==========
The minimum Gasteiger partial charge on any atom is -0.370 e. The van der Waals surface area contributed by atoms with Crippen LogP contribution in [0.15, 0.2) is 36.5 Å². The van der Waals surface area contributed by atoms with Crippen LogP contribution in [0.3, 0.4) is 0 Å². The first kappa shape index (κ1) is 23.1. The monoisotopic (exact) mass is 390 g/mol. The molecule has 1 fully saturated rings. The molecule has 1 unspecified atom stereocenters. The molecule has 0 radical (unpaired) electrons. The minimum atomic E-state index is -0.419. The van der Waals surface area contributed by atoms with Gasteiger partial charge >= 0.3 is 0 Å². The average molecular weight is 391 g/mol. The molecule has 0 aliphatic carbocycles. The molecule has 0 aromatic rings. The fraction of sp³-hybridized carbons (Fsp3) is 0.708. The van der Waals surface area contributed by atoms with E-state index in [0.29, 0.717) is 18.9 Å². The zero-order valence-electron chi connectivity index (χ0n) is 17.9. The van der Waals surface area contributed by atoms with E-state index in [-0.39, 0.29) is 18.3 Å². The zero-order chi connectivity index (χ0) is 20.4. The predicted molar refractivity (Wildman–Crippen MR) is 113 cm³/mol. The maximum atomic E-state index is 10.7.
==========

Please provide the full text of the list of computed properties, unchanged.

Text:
The minimum Gasteiger partial charge on any atom is -0.370 e. The van der Waals surface area contributed by atoms with Crippen LogP contribution in [0.15, 0.2) is 36.5 Å². The van der Waals surface area contributed by atoms with Crippen LogP contribution in [0.3, 0.4) is 0 Å². The first kappa shape index (κ1) is 23.1. The monoisotopic (exact) mass is 390 g/mol. The molecule has 1 fully saturated rings. The molecule has 1 unspecified atom stereocenters. The molecule has 0 radical (unpaired) electrons. The minimum atomic E-state index is -0.419. The van der Waals surface area contributed by atoms with Gasteiger partial charge >= 0.3 is 0 Å². The average molecular weight is 391 g/mol. The molecule has 0 aliphatic carbocycles. The molecule has 0 aromatic rings. The fraction of sp³-hybridized carbons (Fsp3) is 0.708. The van der Waals surface area contributed by atoms with E-state index in [0.29, 0.717) is 18.9 Å². The zero-order valence-electron chi connectivity index (χ0n) is 17.9. The van der Waals surface area contributed by atoms with E-state index in [-0.39, 0.29) is 18.3 Å². The zero-order chi connectivity index (χ0) is 20.4. The predicted molar refractivity (Wildman–Crippen MR) is 113 cm³/mol. The maximum atomic E-state index is 10.7.